Extreme Programming, also referred to as XP, is a lightweight software development method. The basic concept of the methodology is to start simple, break the project into a number of iterations with each one ending in a thoroughly tested release that can work in a limited manner.
The iterations are then combined together in a particular structure that simplifies and expedites the development of the software. This methodology doesn’t use a complete structure that is developed through time-consuming and careful analysis.
XP focuses on team work and applies a basic but effective method for enabling groupware style development. A typical XP team is made up of developers, customers and managers, all of whom work together to deliver quality software. The teams rely on a simple planning and tracking method to determine the next course of action and calculate when the project can be completed.
The team is focused on the business value of the software. The system is developed in a chain of small but integrated iterations that have to pass all the tests. This helps the team to respond easily to the ever-changing requirements at any stage in the life cycle of the software.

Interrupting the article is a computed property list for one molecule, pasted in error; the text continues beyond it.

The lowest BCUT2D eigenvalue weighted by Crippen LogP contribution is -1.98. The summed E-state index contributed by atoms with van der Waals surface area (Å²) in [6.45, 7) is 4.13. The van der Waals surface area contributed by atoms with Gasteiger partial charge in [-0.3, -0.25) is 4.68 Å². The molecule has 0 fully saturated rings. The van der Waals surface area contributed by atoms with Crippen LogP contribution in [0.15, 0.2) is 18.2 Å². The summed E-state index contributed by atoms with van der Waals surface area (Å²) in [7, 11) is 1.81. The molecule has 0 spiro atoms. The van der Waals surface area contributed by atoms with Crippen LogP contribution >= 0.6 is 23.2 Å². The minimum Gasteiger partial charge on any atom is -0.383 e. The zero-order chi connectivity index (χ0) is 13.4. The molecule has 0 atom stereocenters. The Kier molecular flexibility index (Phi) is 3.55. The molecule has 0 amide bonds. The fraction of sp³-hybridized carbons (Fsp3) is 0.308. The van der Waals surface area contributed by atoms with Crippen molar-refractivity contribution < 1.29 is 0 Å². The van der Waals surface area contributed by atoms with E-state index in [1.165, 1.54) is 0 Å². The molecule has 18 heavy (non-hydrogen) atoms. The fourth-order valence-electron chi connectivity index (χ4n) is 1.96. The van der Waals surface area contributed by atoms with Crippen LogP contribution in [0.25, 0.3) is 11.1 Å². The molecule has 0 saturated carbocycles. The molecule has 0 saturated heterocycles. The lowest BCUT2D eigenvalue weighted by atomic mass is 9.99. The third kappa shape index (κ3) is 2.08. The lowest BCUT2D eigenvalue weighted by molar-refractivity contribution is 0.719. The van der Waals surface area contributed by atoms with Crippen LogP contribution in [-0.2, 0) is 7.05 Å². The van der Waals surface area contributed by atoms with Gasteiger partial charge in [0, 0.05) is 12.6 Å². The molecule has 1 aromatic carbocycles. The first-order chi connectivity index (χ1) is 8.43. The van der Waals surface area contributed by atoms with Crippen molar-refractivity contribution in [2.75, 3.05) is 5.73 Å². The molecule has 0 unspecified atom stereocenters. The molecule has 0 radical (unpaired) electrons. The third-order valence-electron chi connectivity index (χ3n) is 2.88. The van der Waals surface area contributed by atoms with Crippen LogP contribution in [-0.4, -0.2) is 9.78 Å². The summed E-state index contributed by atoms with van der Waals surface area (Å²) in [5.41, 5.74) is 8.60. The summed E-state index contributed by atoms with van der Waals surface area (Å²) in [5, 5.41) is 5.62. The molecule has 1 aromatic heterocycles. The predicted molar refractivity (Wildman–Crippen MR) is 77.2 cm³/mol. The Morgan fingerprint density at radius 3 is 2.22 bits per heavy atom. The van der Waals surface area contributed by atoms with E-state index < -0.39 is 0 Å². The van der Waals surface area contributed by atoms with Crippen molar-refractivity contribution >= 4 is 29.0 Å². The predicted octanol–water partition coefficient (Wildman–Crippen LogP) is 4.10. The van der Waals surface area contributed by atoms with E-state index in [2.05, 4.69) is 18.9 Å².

The objective of extreme programming is to resolve productivity and work as a pathway for improvement. It is a style and discipline for software development. The primary goal of the methodology is to reduce the cost of change.
In conventional software development methods, the requirements are defined at the start of the project, and they remain fixed from the beginning. Thus the cost of any change in requirements in the future stages can be quite high due to the needed extra amount of work.
Extreme Programming recognizes 5 values. Initially, there were 4 values, but a new one was added in a later edition. These are communication, simplicity, courage, feedback and respect. Those who support this methodology claim that the only crucial product in the software development process is the code. Without it, there will be no functional product.